What makes a three-star restaurant better than a two or one-star, considering the huge difference in price? My answer would be that in a three-star establishment there can be no mediocre dish on the menu, no errors in cooking time or service. Of course one can eat fabulously well in places without stars, but there will always be at least one dish that is not quite right, one slip in the service.
The fact is that Les Flocons de Sel above Megève not only deserves its three star, but is one of the more affordable of its category in France. I had the rare opportunity to lunch there twice within a week last month and enjoyed every dish immensely.
There are two fixed-price menus available, 95 and 200 EUR respectively, the former available only for luncheon, and a great bargain. It began with various and sundry amuse-bouche, all visually spectacular and delicious. To give an example, consider the porcini « chips », slightly sweet, and perfectly shaped to resemble the mushroom.
One of the greatest aspects of Emmanuel Renaut’s restaurant is its huge garden, splendidly planted with all sorts of exotic edible flora. He worked for years at Marc Veyrat’s three star near Annecy, one of the first to use wild plants and flowers, hence the starter of heirloom tomato with marigold and a tomato water ice cube wafer on top.
Particularly toothsome was the Lake Geneva whitefish (féra) salt cured and lightly cold-smoked, served with ground elder (égopode) butter. (Don’t feel bad, only an ethnobotanist would have heard most of these herb’s names. The important thing is that they taste good.)
Next up another lake fish dish, a “biscuit” of pike and burbot with an intriguing sauce of melissa and grilled onions. With these dishes we drank the wines of the proposed pairing and were quite pleased. The wine steward is affable, knowledgeable and helpful. If you wish to order bottles off the list you’ll have a huge choice ranging from local savoyard wines (I recommend the white Chignin-Bergeron and the red Mondeuse “Confidentiel”) to the finest of the finest, priced commensurately.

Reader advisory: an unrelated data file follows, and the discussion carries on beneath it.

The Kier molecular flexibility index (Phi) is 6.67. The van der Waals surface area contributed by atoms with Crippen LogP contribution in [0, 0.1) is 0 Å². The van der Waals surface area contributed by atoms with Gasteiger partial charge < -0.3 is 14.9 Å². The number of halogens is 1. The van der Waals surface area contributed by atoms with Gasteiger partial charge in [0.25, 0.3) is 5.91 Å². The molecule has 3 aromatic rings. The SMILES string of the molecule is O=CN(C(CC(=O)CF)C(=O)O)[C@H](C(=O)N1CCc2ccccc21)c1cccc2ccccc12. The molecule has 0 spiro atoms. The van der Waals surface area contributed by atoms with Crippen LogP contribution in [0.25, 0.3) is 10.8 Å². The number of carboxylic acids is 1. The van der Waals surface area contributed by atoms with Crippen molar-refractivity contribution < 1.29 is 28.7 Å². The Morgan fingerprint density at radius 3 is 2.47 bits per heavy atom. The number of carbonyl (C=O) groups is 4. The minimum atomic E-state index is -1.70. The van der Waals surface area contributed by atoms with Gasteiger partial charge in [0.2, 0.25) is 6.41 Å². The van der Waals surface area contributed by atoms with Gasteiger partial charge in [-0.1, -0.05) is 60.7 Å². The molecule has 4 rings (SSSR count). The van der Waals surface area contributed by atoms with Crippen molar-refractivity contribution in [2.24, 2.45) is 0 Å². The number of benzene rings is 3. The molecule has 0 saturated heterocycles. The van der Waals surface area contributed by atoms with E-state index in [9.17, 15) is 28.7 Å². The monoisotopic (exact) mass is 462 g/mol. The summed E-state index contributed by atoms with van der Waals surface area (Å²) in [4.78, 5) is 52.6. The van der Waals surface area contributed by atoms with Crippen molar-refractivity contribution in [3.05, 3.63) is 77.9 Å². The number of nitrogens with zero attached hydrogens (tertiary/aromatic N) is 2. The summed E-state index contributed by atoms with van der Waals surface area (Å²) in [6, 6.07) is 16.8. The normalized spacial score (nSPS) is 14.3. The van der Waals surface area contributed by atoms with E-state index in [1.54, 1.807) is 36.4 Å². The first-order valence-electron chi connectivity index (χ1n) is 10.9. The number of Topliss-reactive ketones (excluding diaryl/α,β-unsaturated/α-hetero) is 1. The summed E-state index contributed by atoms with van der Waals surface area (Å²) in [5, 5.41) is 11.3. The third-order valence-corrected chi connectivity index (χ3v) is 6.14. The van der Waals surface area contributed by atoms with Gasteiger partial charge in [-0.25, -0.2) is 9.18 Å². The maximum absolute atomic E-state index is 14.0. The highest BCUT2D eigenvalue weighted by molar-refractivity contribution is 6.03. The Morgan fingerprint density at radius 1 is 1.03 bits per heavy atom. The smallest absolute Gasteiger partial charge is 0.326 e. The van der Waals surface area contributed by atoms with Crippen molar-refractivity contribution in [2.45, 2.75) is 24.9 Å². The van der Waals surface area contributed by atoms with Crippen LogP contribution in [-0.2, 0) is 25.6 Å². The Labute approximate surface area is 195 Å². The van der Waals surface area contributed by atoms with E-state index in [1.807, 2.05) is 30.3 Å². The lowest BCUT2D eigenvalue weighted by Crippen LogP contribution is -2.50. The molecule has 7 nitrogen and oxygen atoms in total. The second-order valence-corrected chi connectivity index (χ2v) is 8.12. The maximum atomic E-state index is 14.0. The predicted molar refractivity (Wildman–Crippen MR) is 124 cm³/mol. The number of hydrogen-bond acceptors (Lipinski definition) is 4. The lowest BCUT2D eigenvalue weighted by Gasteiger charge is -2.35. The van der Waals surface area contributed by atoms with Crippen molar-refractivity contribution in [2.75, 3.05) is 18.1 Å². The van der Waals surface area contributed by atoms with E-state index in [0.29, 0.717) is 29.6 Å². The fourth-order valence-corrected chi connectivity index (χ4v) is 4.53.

A perfect tender pigeon followed, poached and roasted, simple and succulent. This went swimmingly with the above-mentioned Mondeuse wine. The only tiny fault I could find is that I ordered it rare (rosé) and it was a slight bit more cooked than I had wanted. (If this happens to you, I recommend sending it back, as this class of restaurant aims for perfection and certainly strives for its customers contentment.)
The cheese trolley boasted many fine local cheeses, even some from our neighboring canton of Vaud. For us, the only observation we could make is that a greater variety of breads would be appreciated, though the one served was faultless.
Lovers of pudding will not be disappointed by the plethora of sweet offerings before and after the dessert proper. The Chartreuse parfait was so light and flavourful one must simply say : memorable.
On my second visit I ordered the 200 EUR menu with its ten courses which surprisingly enough was not too much food. If you go to Megève for lunch, I’d stick with the small menu for sure, a great bargain in fact.
Megève is itself a beautiful village, rather posh of course, having been launched by Noémie de Rothschild, and abounds in smart shops, delicatessens selling local and exotic products for the happy few, as well as many wine stores. Emmanuel Renaut opened a bistrot in town called Flocons Village where we dined one evening and were extremely pleased with the service, the neo-rustic decor, and of course the food, especially the most tender skirt steak (bavette) ever eaten. Wines by the glass are served within one minute, something this diner has almost never experienced. Kudos.
For more stories like this on Switzerland follow us on Facebook and Twitter.